With the controversy over Dan Brown’s novel The Da Vinci Code reaching a high pitch as the release of Ron Howard’s film version nears release, one can hardly turn on the television without hearing the debate about whether the “Holy Grail” was the cup of the Last Supper mentioned in the Gospel of Matthew 26:27, Gospel of Mark 14:23, and Gospel of Luke 22:20, or was actually Mary Magdalene in her purported role as wife to Jesus and mother of his child or children.
But, does this debate really mean anything for the spiritual truth of Jesus’ last days, or are both sides materialist distractions from the real message? If we speak of a Divine Vessel, are either the womb of Mary or the chalice of the Last Supper up to the task?
The important cup of Jesus’ final days was neither the physical cup passed around the table at the Last Supper, nor the symbolic vessel of Mary Magdalene’s maternity even if she actually were his child-bearing wife. The cup of Gethsemane, the cup of ultimate sacrifice which Jesus in prayer asks to be taken away but then immediately accepts, is the truly important vessel. Appropriate to one who taught by way of parables, it is a metaphorical cup pointing to the spiritual reality that underlies our material world.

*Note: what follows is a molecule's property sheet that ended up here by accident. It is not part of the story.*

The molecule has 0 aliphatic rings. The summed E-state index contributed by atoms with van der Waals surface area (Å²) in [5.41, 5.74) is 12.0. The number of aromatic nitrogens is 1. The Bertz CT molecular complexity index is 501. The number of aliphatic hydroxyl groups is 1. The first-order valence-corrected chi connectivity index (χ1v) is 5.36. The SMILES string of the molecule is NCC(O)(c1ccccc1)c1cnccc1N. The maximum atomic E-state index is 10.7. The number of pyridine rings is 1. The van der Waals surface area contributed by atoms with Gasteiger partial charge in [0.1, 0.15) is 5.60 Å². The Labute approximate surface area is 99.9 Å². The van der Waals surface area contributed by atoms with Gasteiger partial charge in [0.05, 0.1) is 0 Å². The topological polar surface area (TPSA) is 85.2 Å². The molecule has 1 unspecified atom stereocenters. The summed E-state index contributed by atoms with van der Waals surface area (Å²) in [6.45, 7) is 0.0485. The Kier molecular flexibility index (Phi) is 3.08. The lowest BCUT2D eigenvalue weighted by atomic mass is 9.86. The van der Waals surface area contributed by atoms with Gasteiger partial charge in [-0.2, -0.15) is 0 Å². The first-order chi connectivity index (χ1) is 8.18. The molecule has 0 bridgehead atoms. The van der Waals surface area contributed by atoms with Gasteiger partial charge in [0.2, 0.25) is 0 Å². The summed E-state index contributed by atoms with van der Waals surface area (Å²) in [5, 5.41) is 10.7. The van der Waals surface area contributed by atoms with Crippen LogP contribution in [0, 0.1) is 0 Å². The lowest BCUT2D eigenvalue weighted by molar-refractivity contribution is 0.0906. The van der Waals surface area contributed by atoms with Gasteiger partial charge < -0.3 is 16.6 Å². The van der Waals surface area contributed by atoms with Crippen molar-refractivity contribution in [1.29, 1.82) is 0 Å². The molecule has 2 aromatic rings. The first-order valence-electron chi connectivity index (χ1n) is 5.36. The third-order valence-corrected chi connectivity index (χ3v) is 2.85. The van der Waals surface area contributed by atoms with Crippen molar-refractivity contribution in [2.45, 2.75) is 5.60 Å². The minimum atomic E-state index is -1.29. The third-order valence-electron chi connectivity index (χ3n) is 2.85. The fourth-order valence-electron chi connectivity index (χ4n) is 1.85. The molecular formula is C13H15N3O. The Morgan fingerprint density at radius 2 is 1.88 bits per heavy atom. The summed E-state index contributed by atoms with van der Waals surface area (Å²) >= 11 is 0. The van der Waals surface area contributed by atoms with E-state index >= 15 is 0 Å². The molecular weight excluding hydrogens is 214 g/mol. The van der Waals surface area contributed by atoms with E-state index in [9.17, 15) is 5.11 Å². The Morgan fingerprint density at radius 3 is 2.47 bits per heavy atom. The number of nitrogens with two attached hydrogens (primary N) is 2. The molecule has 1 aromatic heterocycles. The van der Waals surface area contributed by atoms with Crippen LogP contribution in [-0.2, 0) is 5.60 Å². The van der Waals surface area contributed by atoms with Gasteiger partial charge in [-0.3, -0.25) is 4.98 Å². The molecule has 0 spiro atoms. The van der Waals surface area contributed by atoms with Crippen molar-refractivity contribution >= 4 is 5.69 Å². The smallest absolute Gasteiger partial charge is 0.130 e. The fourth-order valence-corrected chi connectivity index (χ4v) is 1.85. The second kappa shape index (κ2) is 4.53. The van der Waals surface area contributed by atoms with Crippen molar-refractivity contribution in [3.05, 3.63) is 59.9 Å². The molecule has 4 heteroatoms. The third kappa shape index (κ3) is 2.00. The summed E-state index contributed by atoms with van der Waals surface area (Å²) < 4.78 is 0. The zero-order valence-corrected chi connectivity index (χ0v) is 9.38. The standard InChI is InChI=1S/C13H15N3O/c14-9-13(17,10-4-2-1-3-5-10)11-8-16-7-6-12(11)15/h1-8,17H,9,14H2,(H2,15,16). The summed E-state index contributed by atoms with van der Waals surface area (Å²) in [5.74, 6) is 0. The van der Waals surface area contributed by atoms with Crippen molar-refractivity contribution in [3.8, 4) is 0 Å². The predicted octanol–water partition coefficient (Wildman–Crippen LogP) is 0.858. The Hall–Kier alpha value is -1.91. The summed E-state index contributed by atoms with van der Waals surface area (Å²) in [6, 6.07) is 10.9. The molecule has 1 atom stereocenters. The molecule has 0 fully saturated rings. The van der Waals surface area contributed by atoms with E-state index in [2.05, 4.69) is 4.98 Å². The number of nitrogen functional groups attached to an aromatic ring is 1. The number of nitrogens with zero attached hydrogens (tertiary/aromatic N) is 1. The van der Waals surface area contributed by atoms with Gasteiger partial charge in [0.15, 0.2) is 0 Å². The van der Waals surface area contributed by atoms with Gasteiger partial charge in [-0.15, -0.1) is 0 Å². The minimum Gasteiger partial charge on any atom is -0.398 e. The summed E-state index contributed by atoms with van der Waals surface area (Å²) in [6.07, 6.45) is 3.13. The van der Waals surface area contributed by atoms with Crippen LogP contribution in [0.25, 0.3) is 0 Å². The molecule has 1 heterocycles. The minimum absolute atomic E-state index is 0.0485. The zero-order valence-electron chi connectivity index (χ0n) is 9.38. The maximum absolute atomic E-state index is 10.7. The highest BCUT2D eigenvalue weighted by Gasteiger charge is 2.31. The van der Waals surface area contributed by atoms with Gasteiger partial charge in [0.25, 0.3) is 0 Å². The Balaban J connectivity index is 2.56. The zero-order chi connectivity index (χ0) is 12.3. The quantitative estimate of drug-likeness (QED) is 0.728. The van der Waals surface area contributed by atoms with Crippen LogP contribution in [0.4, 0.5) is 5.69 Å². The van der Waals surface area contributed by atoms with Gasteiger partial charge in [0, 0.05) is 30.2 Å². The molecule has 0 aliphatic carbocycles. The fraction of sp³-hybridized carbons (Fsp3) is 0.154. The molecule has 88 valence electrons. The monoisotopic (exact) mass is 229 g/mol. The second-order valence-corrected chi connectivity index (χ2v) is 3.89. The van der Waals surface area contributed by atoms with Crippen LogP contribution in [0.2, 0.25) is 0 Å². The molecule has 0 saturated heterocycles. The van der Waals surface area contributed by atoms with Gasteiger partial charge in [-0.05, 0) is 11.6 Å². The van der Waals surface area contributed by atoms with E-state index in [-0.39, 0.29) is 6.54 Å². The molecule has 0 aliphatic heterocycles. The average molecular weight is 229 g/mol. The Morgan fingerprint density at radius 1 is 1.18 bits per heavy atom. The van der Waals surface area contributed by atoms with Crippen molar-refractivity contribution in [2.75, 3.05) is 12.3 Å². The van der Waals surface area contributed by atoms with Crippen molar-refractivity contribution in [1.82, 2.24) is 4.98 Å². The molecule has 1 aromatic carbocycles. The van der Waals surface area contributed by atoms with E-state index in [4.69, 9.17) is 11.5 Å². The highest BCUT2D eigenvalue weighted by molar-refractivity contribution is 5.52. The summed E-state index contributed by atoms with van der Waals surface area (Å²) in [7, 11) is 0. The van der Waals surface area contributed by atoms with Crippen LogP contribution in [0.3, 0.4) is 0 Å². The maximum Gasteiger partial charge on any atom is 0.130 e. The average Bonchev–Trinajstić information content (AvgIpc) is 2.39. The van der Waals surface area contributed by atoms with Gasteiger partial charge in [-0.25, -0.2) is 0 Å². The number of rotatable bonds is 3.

The Divine Vessel holds not a dram of symbolic wine nor the seed of a royal bloodline, but the absolute surrender of the personal will to the Divine… in Jesus’ case, the surrender of the Son of Mary to the Son of God.
This event in the Passion sequence (which appears in Mark 14:35-36, Matthew 26:39, and most elaborately in Luke 22:41-44) depicts an agonized plea for mercy which Jesus follows with a central phrase from the prayer that he specifically instructed his followers to pray: “Thy will be done.”
This is the true Divine Vessel, a metaphoric cup holding the will of God, an unfathomable Ocean of meaning and purpose that overwhelms the life of any mere creature who lifts that cup to the lips.